After the sixty-minute show, they then took student questions, which–if they weren’t already excellent, which most were–they would cannily reconfigure for the best possible responses. I would recap it, but, here, read this Columbia Tribune story about it. The amount of wisdom shared in the nearly three hours they were in the theater was mind-boggling, and, even when the bell rang to dismiss students for the day, they were not yet done.
I sidled over to Fred, Toody, and their awesome drummer Kelly Halliburton, who matched them word for word, note for note, gesture for gesture in sheer rock-band fan-care, and said, “Well, district rules forbid us from getting gift certificates for visiting ‘educators,’ but here’s $40 to go eat some pizza and drink some beer at the local-favorite pizza joint. Let me draw you up some direct—-“
Fred: “Hey, just bring some of the real big fans and come eat with us.”
“As a heartattack! Just let us have one of the kids to navigate!”
As it happened, one of the kids was already thoroughly inured to the ways of The Coles through our having forced Unknown Passage: The Dead Moon Story on him and his having avidly explored their discography. (Oh yeah: we also took him to the aforementioned Pierced Arrows shows in the guise of our nephew, since it wasn’t all ages and the manager had given us permission–don’t try that one at home, fellow teachers!) So we sent him along, and, people, I have never seen a student happier. He even got to bum a cig off of Fred!
At the pizza joint, we bought several pizzas, the band knocked back a few pitchers, and we had a total blast. To the end, though, the Coles and Mr. Halliburton were fan-centered. I had expected dinner to be a barrage of questions from the kids about rock and roll history (Fred goes back to the mid-Sixties through his involvement in The Weeds and The Lollipop Shoppe, and knew Janis Joplin well), but, instead, the trio queried the kids about their lives, their tastes in music, their experiences in bands, and…just life.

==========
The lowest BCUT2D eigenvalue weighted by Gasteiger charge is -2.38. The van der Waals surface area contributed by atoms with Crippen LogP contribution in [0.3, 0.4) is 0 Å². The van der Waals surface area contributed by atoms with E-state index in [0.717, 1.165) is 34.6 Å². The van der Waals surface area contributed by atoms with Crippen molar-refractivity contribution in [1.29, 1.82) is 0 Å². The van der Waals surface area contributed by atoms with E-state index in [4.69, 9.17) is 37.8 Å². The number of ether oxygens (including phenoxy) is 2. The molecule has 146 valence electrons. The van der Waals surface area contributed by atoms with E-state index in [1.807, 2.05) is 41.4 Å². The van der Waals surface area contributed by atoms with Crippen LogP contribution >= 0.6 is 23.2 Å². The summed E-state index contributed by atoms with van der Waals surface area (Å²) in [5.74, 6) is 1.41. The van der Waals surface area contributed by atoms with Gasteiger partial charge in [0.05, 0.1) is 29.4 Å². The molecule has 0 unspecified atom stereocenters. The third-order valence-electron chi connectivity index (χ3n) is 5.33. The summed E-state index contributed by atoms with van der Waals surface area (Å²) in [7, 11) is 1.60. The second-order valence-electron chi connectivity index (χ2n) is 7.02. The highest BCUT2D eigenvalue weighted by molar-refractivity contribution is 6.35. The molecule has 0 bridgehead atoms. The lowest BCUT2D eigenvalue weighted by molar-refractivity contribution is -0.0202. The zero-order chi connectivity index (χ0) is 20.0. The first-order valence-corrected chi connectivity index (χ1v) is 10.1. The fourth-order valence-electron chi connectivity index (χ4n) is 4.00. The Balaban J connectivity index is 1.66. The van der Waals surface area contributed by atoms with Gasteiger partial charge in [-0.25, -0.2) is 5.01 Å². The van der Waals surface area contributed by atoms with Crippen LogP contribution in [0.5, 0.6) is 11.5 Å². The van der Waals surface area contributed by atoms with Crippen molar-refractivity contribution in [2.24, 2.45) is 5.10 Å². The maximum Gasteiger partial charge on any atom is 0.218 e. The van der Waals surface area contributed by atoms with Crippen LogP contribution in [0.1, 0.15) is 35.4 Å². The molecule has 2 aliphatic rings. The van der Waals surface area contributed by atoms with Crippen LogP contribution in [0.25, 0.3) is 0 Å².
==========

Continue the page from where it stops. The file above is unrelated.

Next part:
That kid on my right was a ninth-grader. As I drove him out to his folks’ house, neither of us could keep from shaking our heads in amazement that, along with rocking our asses off, they lived up to their advance notice and more. And as he told me,”I can’t believe they came to my school!”–it wasn’t his yet, but it would be the following year–I realized that it was probably the finest moment I’d ever experienced (could probably hope to experience–and, no, it ain’t been topped yet) as a public school educator. Beyond the educational impact, the encouragement the Coles’ chemistry and commitment gave Nicole and me, who have approached marriage unconventionally in more than a few ways, continues to resonate.
Fred had successful heart surgery earlier this year, and just turned 66 last week. I am sure, however, that he will be back on the road with The Pierced Arrows soon, and, if they come to your town–go. They are about rock and roll, but so much more. Be sure to bring t-shirt money, whether you are a kid or not.
Below: The Pierced Arrows’ performance at Hickman. We used a multiple-mic set up in the room, rather than recording straight from the PA (don’t ask…), and, since our kid at the PA botched the vocal mix and it was so crowded I couldn’t get to him to help, Fred’s vocals are somewhat buried. But you will hear why I got called into the office the next day: